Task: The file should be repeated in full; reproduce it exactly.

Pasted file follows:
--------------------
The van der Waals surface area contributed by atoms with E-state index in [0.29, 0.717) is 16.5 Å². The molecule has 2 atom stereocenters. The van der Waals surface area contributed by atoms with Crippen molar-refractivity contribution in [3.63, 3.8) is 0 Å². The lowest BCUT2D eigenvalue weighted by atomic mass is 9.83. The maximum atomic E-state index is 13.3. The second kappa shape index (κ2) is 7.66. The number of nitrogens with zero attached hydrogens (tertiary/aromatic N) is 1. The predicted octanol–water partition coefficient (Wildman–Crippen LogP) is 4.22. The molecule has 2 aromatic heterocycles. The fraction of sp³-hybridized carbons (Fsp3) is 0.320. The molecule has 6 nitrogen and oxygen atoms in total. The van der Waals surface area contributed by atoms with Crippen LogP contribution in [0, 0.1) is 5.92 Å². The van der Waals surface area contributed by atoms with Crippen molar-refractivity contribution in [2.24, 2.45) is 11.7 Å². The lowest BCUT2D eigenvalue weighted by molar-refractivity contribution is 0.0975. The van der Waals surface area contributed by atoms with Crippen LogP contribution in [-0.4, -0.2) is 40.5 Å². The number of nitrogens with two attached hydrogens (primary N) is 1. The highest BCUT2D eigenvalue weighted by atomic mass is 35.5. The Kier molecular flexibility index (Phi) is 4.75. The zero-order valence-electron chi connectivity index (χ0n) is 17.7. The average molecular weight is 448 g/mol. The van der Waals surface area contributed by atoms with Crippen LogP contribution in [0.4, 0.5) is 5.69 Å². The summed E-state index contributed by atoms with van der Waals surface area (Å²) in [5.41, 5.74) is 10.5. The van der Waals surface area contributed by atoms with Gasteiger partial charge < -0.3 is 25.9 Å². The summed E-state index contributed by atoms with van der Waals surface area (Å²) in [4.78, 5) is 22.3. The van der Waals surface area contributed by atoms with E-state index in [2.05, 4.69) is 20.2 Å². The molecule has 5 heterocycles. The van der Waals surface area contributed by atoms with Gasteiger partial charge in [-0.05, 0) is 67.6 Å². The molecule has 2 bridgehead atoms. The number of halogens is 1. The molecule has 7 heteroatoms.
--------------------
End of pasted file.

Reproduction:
The van der Waals surface area contributed by atoms with E-state index in [0.29, 0.717) is 16.5 Å². The molecule has 2 atom stereocenters. The van der Waals surface area contributed by atoms with Crippen molar-refractivity contribution in [3.63, 3.8) is 0 Å². The lowest BCUT2D eigenvalue weighted by atomic mass is 9.83. The maximum atomic E-state index is 13.3. The second kappa shape index (κ2) is 7.66. The number of nitrogens with zero attached hydrogens (tertiary/aromatic N) is 1. The predicted octanol–water partition coefficient (Wildman–Crippen LogP) is 4.22. The molecule has 2 aromatic heterocycles. The fraction of sp³-hybridized carbons (Fsp3) is 0.320. The molecule has 6 nitrogen and oxygen atoms in total. The van der Waals surface area contributed by atoms with Crippen LogP contribution in [0, 0.1) is 5.92 Å². The van der Waals surface area contributed by atoms with Crippen molar-refractivity contribution in [2.24, 2.45) is 11.7 Å². The lowest BCUT2D eigenvalue weighted by molar-refractivity contribution is 0.0975. The van der Waals surface area contributed by atoms with Crippen LogP contribution in [-0.4, -0.2) is 40.5 Å². The number of nitrogens with two attached hydrogens (primary N) is 1. The highest BCUT2D eigenvalue weighted by atomic mass is 35.5. The Kier molecular flexibility index (Phi) is 4.75. The zero-order valence-electron chi connectivity index (χ0n) is 17.7. The average molecular weight is 448 g/mol. The van der Waals surface area contributed by atoms with Crippen LogP contribution in [0.4, 0.5) is 5.69 Å². The summed E-state index contributed by atoms with van der Waals surface area (Å²) in [5.41, 5.74) is 10.5. The van der Waals surface area contributed by atoms with Gasteiger partial charge < -0.3 is 25.9 Å². The summed E-state index contributed by atoms with van der Waals surface area (Å²) in [4.78, 5) is 22.3. The van der Waals surface area contributed by atoms with E-state index in [2.05, 4.69) is 20.2 Å². The molecule has 5 heterocycles. The van der Waals surface area contributed by atoms with Gasteiger partial charge in [-0.05, 0) is 67.6 Å². The molecule has 2 bridgehead atoms. The number of halogens is 1. The molecule has 7 heteroatoms.